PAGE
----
Parks and Rec Dept. maps out future projects
Published August 27, 2014
MACOMB TOWNSHIP — With the adoption of its new master plan, the Macomb Township Parks and Recreation Department put in writing its intentions to add more parks to the township, as well as open a long-awaited dog park and build a new facility for hosting community events.
The Board of Trustees voted unanimously on Aug. 13 to approve the master plan, which covers the years 2015-2019.
The 95-page document includes a huge amount of information, but at its heart, it discusses many of the department’s goals and ambitions over the next five years and beyond.
According to Parks and Recreation Director Sal DiCaro, “This master plan is really just a wish list for us. We’d like to do all of (these projects), but we also know that realistically, that will be a very difficult thing to do. The important thing here is how it all relates to funding, because you can’t apply for grant money for anything that’s not on your wish list.”
Township Clerk Michael Koehs added that it will ultimately fall to the Board of Trustees to give each of these items the green light.
“There’s no commitment of (township) funds to any of these projects at this point — they’re still just plans,” he said. “It’s up to the board to prioritize which projects actually get done, because we all know that resources are limited right now. But I think overall, what you see in this plan is a really valid list of projects. They all have their merits, and they all have their parts that need further consideration.”
The most immediate goal outlined in the master plan will be to establish the township’s first dog park. The Board of Trustees voted in May 2013 to allow DiCaro to begin creating a site plan and receiving cost estimates for the project, and DiCaro initially anticipated that the park would be completed in the spring of 2014. However, the project encountered a number of delays along the way and now will likely not be finished until next year.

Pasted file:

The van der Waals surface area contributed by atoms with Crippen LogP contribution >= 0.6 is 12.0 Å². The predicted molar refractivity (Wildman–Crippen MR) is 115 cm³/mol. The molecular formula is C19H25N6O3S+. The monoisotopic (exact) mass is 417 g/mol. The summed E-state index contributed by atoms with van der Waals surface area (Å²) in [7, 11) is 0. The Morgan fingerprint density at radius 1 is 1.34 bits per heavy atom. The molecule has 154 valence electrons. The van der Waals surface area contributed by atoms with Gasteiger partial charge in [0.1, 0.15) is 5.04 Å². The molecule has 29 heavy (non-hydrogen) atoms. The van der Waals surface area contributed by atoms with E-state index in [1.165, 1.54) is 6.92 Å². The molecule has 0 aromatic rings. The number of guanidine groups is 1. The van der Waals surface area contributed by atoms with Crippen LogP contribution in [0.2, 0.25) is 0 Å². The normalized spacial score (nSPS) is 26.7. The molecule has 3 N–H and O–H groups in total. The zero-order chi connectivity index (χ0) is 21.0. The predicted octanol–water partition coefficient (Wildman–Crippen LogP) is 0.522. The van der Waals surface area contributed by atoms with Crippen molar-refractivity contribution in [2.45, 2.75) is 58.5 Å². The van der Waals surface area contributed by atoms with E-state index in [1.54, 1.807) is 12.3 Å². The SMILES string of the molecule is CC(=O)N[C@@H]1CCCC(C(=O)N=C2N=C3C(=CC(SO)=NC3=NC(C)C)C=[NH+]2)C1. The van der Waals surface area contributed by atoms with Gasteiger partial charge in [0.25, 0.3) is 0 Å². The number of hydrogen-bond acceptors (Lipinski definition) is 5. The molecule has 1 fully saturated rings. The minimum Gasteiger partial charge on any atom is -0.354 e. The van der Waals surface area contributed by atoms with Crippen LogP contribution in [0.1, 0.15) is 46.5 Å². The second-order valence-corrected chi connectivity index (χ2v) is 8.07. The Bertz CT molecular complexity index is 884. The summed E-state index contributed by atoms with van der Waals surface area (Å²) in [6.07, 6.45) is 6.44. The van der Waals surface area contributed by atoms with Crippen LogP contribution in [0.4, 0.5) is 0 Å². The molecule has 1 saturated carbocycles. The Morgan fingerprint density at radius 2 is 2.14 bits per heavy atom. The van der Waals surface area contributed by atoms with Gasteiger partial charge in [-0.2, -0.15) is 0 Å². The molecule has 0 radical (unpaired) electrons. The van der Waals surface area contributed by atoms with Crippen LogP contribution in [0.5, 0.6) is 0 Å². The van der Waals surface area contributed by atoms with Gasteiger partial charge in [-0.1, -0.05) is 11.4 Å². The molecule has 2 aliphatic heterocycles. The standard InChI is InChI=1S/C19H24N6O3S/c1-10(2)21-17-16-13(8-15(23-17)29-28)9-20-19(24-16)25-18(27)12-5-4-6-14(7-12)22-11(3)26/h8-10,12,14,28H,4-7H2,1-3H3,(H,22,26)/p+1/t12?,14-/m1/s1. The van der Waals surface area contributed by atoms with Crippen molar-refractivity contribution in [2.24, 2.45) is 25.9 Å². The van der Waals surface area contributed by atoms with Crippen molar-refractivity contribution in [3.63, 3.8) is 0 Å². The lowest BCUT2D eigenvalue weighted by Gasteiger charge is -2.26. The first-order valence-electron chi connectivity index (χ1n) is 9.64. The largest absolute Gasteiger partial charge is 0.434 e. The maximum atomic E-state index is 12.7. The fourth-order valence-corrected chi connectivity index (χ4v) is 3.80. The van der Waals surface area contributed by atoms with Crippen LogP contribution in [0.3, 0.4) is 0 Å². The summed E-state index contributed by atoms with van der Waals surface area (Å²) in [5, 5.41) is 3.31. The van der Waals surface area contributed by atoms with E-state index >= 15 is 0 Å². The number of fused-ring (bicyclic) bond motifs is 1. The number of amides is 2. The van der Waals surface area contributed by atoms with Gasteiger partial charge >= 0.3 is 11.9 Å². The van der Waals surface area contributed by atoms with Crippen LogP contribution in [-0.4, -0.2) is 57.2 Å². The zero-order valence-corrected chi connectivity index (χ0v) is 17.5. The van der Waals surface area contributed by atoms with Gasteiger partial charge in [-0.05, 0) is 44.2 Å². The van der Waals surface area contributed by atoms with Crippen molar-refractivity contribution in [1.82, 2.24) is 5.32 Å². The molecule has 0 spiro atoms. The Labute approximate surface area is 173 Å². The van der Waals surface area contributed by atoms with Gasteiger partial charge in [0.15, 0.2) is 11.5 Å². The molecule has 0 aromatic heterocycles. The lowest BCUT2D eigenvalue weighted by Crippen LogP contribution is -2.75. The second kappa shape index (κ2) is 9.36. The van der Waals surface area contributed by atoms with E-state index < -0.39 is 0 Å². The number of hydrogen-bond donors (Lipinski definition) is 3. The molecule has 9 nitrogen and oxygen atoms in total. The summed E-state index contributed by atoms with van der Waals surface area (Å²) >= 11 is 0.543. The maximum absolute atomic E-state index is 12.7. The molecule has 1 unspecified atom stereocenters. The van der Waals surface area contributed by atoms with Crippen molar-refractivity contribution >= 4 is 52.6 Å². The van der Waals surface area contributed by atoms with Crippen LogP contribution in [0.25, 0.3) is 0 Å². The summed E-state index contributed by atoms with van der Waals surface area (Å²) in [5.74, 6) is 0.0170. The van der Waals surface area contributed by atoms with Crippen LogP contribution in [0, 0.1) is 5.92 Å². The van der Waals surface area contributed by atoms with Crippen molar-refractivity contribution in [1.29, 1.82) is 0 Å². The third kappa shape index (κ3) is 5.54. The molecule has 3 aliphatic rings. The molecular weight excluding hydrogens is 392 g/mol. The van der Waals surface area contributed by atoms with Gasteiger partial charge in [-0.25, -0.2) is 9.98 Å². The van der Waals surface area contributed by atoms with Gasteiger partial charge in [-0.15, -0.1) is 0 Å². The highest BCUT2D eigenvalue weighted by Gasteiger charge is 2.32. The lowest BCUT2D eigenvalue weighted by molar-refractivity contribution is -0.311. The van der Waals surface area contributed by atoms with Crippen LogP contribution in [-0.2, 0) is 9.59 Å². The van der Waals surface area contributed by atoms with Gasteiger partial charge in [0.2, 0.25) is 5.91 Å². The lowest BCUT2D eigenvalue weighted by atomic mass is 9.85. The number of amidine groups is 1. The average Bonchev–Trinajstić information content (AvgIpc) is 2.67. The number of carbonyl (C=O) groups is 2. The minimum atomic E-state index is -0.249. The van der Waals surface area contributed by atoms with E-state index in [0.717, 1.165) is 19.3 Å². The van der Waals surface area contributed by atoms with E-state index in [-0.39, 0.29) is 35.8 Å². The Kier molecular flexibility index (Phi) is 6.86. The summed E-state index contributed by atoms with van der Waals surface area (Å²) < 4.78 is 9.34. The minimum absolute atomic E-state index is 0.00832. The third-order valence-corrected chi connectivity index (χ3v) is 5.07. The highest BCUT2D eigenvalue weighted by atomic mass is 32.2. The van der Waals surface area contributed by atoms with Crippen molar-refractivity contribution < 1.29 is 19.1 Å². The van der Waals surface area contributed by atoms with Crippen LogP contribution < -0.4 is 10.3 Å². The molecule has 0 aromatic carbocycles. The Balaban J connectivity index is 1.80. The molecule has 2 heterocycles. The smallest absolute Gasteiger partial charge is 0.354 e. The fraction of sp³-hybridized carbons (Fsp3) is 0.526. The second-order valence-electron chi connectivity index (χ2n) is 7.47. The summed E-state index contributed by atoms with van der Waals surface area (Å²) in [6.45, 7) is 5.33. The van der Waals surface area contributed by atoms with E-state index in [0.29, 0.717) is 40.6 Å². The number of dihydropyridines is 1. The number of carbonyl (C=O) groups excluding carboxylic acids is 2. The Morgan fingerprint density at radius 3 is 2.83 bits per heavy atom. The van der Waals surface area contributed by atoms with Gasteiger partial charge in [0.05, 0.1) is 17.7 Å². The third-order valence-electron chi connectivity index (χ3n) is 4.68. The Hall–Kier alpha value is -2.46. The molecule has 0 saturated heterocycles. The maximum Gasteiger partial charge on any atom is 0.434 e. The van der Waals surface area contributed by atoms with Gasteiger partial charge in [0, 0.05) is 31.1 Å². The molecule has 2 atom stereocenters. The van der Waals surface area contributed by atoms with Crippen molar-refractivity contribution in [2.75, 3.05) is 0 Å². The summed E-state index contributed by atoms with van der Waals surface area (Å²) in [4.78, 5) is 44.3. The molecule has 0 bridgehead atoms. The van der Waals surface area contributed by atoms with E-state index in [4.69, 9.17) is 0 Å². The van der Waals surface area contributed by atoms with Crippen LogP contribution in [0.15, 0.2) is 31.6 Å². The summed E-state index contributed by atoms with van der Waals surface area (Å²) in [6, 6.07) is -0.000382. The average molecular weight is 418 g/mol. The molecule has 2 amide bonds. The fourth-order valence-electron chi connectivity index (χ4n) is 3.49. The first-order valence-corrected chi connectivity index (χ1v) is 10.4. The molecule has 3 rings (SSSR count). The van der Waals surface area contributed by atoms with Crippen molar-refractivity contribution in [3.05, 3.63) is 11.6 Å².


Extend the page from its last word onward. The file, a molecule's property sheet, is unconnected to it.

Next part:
The dog park will be located behind Macomb Township Fire Station No. 2 along 21 Mile Road between Garfield and Romeo Plank roads. The property, which is roughly 5 acres in size, is currently an unused open field that township officials had never previously found a good use for.
DiCaro stated that he is waiting for the township and the Macomb County Department of Roads to move forward with their planned resurfacing of 21 Mile from Garfield to Romeo Plank, which will involve the addition of a bypass lane in front of the fire station in order to reduce the amount of traffic buildup in that area.
Once that job is complete, DiCaro believes that construction of the dog park should be a “pretty quick and inexpensive” process. Most of the costs will go toward building a fence all around the park, installing water lines to provide drinking fountains for dogs and their owners, and putting in an electrical line that will power the electronic front gate.
“The dog park was never part of our master plan before,” DiCaro said, “but now that there’s been such strong public support for it, we decided to add it to our new master plan. The spring of 2015 is probably a realistic estimate for when we’ll be ready to open it to the public.”
Another major goal of the master plan is for township officials to purchase two or three new properties for the development of both active and passive parks. According to DiCaro, active parks are those like Macomb Corners Park, which has numerous amenities and plenty of space, and encourages residents to spend an entire afternoon there. Meanwhile, passive parks are those like Waldenburg Park, which is smaller and has fewer things to do, so residents are more likely to stay for just a little while.